Lawyer Constitutional Conflict of Interest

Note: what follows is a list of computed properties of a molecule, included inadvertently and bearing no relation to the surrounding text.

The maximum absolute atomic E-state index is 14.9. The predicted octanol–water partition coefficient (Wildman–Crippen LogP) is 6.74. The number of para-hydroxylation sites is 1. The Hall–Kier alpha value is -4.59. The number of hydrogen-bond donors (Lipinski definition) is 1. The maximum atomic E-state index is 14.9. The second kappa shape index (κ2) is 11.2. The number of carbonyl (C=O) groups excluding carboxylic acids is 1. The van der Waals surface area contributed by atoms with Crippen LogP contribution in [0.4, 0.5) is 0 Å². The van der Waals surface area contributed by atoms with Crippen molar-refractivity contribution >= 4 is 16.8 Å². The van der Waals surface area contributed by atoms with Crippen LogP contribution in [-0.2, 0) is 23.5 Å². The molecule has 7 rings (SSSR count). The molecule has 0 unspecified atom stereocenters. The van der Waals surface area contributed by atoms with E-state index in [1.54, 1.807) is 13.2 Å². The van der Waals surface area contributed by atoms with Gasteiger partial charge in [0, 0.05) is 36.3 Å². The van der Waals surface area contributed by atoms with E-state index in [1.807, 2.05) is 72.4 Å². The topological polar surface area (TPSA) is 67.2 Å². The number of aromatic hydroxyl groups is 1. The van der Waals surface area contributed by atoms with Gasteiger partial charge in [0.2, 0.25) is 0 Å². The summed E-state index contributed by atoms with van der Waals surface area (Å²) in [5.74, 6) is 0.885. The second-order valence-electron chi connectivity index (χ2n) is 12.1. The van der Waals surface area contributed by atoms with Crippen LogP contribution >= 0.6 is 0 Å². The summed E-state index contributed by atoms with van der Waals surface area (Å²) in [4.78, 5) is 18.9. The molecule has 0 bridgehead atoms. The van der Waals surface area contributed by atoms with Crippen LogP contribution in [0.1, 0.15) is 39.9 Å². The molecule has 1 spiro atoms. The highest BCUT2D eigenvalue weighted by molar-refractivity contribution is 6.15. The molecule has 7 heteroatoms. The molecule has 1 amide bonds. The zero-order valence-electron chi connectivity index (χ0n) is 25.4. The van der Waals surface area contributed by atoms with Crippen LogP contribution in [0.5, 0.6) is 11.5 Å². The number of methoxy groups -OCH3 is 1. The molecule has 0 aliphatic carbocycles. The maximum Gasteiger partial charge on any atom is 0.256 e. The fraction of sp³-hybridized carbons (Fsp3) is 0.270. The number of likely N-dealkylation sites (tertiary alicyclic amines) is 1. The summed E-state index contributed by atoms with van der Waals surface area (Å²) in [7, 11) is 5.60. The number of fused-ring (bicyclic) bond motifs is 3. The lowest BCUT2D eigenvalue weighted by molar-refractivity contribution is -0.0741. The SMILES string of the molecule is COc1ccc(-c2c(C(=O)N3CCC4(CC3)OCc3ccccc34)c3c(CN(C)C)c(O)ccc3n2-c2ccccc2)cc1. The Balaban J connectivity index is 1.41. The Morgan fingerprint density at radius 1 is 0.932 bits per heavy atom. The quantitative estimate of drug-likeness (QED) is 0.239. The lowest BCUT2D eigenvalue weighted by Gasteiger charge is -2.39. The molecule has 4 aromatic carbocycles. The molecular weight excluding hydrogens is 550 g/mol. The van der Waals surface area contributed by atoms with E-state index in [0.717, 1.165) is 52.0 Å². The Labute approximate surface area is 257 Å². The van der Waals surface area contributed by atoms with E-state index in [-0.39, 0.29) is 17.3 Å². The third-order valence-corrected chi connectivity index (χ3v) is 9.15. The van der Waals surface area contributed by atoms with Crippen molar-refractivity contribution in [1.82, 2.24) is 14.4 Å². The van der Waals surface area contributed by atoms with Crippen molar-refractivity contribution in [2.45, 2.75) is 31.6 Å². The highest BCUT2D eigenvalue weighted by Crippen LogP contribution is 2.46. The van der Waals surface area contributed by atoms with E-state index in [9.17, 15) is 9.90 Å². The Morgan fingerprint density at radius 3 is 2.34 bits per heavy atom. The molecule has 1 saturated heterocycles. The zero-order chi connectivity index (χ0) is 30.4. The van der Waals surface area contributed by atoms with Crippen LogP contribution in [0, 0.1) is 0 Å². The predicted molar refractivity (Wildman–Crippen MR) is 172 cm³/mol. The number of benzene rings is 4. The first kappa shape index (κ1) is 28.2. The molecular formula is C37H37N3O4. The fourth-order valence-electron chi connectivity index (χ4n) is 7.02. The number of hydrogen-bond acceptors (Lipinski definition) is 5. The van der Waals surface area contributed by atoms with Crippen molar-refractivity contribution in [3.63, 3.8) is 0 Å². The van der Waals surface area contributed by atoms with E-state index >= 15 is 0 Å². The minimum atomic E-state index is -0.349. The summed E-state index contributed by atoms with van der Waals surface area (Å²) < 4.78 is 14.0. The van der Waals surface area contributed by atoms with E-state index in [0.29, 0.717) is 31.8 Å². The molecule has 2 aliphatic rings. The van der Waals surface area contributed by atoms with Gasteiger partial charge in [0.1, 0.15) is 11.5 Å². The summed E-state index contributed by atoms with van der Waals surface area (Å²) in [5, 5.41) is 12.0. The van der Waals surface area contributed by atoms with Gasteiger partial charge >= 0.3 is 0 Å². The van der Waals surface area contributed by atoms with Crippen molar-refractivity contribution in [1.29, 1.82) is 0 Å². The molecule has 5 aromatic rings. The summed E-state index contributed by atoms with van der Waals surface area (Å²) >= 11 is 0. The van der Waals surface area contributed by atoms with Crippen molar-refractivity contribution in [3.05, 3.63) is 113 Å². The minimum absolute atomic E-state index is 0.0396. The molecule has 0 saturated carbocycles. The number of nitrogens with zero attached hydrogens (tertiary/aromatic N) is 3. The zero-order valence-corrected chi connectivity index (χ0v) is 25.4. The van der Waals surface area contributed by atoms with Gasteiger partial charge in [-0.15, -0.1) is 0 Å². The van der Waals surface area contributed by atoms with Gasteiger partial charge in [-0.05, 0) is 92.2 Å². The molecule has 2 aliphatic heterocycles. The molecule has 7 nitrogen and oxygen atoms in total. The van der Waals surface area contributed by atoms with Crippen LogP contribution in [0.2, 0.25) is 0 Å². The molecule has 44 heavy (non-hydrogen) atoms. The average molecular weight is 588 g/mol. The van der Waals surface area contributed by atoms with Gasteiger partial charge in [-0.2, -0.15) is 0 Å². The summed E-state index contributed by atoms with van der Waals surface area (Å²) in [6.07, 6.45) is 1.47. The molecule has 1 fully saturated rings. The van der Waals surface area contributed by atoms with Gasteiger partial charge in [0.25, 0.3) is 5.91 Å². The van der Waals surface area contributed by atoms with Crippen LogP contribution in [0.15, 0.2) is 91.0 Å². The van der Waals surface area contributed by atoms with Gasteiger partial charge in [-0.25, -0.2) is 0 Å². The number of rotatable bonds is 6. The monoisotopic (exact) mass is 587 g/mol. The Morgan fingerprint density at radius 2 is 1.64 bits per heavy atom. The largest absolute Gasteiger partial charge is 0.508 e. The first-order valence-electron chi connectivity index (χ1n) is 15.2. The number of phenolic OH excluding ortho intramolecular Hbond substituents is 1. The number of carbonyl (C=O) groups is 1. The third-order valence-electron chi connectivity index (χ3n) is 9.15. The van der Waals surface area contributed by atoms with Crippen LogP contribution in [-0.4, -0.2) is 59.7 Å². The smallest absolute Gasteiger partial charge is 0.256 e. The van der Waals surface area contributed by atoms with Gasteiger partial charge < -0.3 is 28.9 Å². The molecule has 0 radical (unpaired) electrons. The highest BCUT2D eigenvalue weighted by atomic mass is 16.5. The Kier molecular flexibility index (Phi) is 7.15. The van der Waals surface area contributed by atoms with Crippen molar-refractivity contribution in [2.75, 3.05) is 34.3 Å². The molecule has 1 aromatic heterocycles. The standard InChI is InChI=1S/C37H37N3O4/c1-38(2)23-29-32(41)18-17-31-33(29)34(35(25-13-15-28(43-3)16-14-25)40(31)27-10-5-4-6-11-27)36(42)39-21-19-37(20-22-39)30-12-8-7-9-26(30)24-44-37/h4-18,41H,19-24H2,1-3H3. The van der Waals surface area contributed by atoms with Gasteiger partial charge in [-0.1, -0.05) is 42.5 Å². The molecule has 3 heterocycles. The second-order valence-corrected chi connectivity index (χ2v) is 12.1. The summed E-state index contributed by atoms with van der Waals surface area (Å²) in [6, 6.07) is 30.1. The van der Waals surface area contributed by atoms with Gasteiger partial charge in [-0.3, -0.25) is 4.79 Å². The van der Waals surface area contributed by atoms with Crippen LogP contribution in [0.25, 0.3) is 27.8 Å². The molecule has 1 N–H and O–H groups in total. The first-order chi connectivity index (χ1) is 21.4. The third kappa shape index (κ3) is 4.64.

"It has long been held that under both Constitutions, a defendant is deprived of his or her constitutional right to the assistance of counsel in certain circumstances when, despite the physical presence of a defense attorney at trial, that attorney labored under a conflict of interest that compromised his or her loyalty to the defendant." (People v. Rundle (2008) 43 Cal.4th 76, 168.) A disqualifying conflict of interest may arise "in situations in which an attorney represents a defendant in a criminal matter and currently has or formerly had an attorney-client relationship with a person who is a witness in that matter. Such a conflict springs from the attorney's duty to provide effective assistance to the defendant facing trial and his fiduciary obligations to the witness with whom he has or had a professional relationship." (People v. Bonin (1989) 47 Cal.3d 808, 835.) To inquire into the effect of an alleged constitutional level conflict of interest, the court considers whether the defendant has shown both deficient performance by counsel, "and (2) a reasonable probability that, absent counsel's deficiencies, the result of the proceeding would have been different." (People v. Doolin (2009) 45 Cal.4th 390; Mickens v. Taylor (2002) 535 U.S. 162, 172-176; Strickland v. Washington (1984) 466 U.S. 668.) In Doolin, the Supreme Court outlined the appropriate inquiries in this context: "A determination of whether counsel's performance was 'adversely affected' under the federal standard 'requires an inquiry into whether counsel "pulled his punches," i.e., whether counsel failed to represent defendant as vigorously as he might have, had there been no conflict. In undertaking such an inquiry, we are . . . bound by the record. But where a conflict of interest causes an attorney not to do something, the record may not reflect such an omission. We must therefore examine the record to determine (i) whether arguments or actions omitted would likely have been made by counsel who did not have a conflict of interest, and (ii) whether there may have been a tactical reason (other than the asserted conflict of interest) that might have caused any such omission.'" (Doolin, supra, 45 Cal.4th at p. 418.) In Mickens, supra, 535 U.S. 162, 176, the U.S. Supreme Court clarified these distinctions: "'Breach of an ethical standard does not necessarily make out a denial of the Sixth Amendment guarantee of assistance of counsel.'" The variously imposed ethical duties of an attorney are equally important, but when a defendant seeks the application of an exclusionary rule for protecting a Sixth Amendment right to counsel, the defendant must show not just an ethical violation, but also that counsel was actively representing conflicting interests, and this prejudiced the defendant. (Ibid.; see Doolin, supra, 45 Cal.4th at p. 418.) Under rule 3-310(B)(1), an attorney may not accept or continue representation of a client without disclosure where "(1) The member has a legal, business, financial, professional, or personal relationship with a party or witness in the same matter." Under rule 3-310(E), an attorney shall not, without informed written consent of the client or former client, "accept employment adverse to the client or former client where, by reason of the representation of the client or former client, the member has obtained confidential information material to the employment." Under rule 3-700(B)(2), an attorney who represents a client in one matter shall withdraw from that employment, if the attorney "knows or should know that continued employment will result in violation of these rules."